Adrienne is a certified dog trainer, behavior consultant, former veterinarian assistant and author of Brain Training for Dogs.
Why Does My Dog Have a Sensitive Stomach?
If your canine companion is suffering from a sensitive stomach and indigestion, things can easily get frustrating. While your dog does not have a history of visiting the popular Mexican restaurant around the corner or going on a garlic eating binge, at times, it seems like his food has quite an adverse effect on his sensitive digestive system. So what gives?
Truth is, “Sensitive stomachs in dogs can result from food intolerance,” says Dr. Michel Selmer, DVM, of Advanced AnimalCare Center in Huntington, NY. Hopefully, as a dog owner you already know that dogs do not do well with people foods, so keep your dog away from those leftovers and toss them in the trash instead. It's very important to make sure you do not give in to those pleading eyes looking straight at you and imploring just a piece of that juicy hamburger and fries. Greasy, high-fat foods indeed can have a detrimental effect on the dog's digestive system and can cause inflammation of the pancreas, further adds Dr. Selmer.
So if by exclusion, your dog is not eating tacos and jalapenos all day and you are not giving in to any begging frenzies, why is your dog still suffering from digestive problems? The mystery may be unlocked by looking into the dog food you are feeding. ''Food intolerances can result from dyes, preservatives, contaminants or even natural proteins in the food, further adds Dr. Selmer. The ultimate solution for such intolerances is therefore ideally feeding a home-cooked diet made with carbohydrates and proteins that are novel or new to the patient.'' Sound advice that makes perfect sense in today's human-made world where not much thought is given to making things from scratch.
Recipes for Homemade Sensitive Dog Food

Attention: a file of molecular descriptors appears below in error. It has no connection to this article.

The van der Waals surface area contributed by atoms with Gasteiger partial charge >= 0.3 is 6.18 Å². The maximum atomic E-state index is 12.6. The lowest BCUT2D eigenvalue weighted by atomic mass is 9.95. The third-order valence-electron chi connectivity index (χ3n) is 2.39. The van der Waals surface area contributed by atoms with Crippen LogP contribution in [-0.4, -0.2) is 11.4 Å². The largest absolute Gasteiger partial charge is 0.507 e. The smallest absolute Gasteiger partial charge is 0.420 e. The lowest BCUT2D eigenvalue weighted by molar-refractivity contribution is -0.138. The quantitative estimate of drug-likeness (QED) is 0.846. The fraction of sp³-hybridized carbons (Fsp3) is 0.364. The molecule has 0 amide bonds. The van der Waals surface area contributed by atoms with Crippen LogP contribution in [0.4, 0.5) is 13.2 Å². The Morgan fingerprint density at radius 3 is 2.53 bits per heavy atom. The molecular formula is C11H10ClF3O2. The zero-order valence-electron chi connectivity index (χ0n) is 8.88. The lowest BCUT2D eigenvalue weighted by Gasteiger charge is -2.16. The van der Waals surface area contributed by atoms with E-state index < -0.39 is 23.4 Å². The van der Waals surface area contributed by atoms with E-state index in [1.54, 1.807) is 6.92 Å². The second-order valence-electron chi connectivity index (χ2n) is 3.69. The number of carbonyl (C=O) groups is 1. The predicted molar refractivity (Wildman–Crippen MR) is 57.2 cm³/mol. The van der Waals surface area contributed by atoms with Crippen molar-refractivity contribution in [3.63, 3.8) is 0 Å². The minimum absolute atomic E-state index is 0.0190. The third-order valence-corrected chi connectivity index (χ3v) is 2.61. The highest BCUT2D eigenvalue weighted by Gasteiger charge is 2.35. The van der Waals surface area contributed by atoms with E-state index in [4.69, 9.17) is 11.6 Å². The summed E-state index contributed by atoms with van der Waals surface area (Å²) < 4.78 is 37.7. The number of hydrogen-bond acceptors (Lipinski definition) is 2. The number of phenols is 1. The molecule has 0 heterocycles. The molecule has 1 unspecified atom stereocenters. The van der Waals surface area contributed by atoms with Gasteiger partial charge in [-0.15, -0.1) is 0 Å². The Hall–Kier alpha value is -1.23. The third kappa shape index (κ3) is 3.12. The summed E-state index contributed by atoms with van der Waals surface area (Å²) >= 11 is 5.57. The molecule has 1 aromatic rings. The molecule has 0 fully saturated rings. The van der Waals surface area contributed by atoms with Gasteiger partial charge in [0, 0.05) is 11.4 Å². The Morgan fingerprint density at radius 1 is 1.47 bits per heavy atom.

There are actually several prescription commercial diets for dogs suffering from delicate tummies, but one main problem is that often dogs simply do not like them. The diets may be too bland tasting, and the dog may blatantly feel no incentive to eat what you are serving. This can make the sensitive tummy ordeal even more frustrating for dog owners. Not only will they have to deal with the digestive issues, but also with the dog's capricious whims. So what to do?
Most dogs crave homemade foods not simply because they are made with fresh ingredients, but because watching their owners prepare it for them seems to stimulates their appetite. Not to mention the pleasant smells lingering in the kitchen as the homemade food is being prepared. By the time the food is ready, you will have a dog licking his lips in anticipation.
Following is a bland diet for dogs that is easy on the dog's stomach and readily digestible. It may also work for dogs that simply do not want to eat. When dealing with digestive issues, it is fundamental that the homemade diet is low in fat and has good fiber content to make it easier on the stomach.
Veterinarian Keith A. Kremer, a board-certified specialist in small animal internal medicine practicing in Virginia Beach, Virginia, suggests the following homemade recipes: